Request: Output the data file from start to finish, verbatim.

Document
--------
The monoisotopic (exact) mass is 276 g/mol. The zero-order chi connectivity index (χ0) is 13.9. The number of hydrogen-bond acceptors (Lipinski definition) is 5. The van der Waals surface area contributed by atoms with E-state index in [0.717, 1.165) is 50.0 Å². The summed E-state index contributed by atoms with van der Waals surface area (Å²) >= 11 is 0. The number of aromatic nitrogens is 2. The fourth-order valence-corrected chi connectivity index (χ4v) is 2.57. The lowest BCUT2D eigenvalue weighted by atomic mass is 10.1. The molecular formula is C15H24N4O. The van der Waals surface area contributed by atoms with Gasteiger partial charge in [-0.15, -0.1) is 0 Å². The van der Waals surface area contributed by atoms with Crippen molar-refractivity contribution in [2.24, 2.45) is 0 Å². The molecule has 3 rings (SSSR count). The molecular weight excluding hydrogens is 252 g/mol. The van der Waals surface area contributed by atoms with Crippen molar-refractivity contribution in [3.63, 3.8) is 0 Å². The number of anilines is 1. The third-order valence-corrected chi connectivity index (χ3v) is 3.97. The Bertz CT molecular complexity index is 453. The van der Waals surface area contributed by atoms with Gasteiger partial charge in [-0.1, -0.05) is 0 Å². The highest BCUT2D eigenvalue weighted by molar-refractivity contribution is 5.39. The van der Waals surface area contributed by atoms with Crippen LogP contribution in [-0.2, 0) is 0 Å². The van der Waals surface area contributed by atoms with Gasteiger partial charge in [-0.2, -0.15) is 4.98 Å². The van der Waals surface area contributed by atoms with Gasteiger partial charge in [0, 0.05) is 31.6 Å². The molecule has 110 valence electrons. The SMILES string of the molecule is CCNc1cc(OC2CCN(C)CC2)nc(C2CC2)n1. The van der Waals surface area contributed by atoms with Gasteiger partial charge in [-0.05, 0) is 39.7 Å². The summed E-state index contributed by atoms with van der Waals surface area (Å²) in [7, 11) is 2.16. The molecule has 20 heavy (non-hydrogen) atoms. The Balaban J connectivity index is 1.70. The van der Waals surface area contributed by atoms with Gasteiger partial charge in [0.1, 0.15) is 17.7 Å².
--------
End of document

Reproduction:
The monoisotopic (exact) mass is 276 g/mol. The zero-order chi connectivity index (χ0) is 13.9. The number of hydrogen-bond acceptors (Lipinski definition) is 5. The van der Waals surface area contributed by atoms with E-state index in [0.717, 1.165) is 50.0 Å². The summed E-state index contributed by atoms with van der Waals surface area (Å²) >= 11 is 0. The number of aromatic nitrogens is 2. The fourth-order valence-corrected chi connectivity index (χ4v) is 2.57. The lowest BCUT2D eigenvalue weighted by atomic mass is 10.1. The molecular formula is C15H24N4O. The van der Waals surface area contributed by atoms with Gasteiger partial charge in [-0.15, -0.1) is 0 Å². The van der Waals surface area contributed by atoms with Crippen molar-refractivity contribution in [2.24, 2.45) is 0 Å². The molecule has 3 rings (SSSR count). The molecular weight excluding hydrogens is 252 g/mol. The van der Waals surface area contributed by atoms with Crippen molar-refractivity contribution in [3.63, 3.8) is 0 Å². The number of anilines is 1. The third-order valence-corrected chi connectivity index (χ3v) is 3.97. The Bertz CT molecular complexity index is 453. The van der Waals surface area contributed by atoms with Gasteiger partial charge in [-0.1, -0.05) is 0 Å². The highest BCUT2D eigenvalue weighted by molar-refractivity contribution is 5.39. The van der Waals surface area contributed by atoms with Crippen LogP contribution in [-0.2, 0) is 0 Å². The van der Waals surface area contributed by atoms with Gasteiger partial charge in [-0.2, -0.15) is 4.98 Å². The van der Waals surface area contributed by atoms with Gasteiger partial charge in [0, 0.05) is 31.6 Å². The molecule has 110 valence electrons. The SMILES string of the molecule is CCNc1cc(OC2CCN(C)CC2)nc(C2CC2)n1. The van der Waals surface area contributed by atoms with Gasteiger partial charge in [-0.05, 0) is 39.7 Å². The summed E-state index contributed by atoms with van der Waals surface area (Å²) in [7, 11) is 2.16. The molecule has 20 heavy (non-hydrogen) atoms. The Balaban J connectivity index is 1.70. The van der Waals surface area contributed by atoms with Gasteiger partial charge in [0.1, 0.15) is 17.7 Å².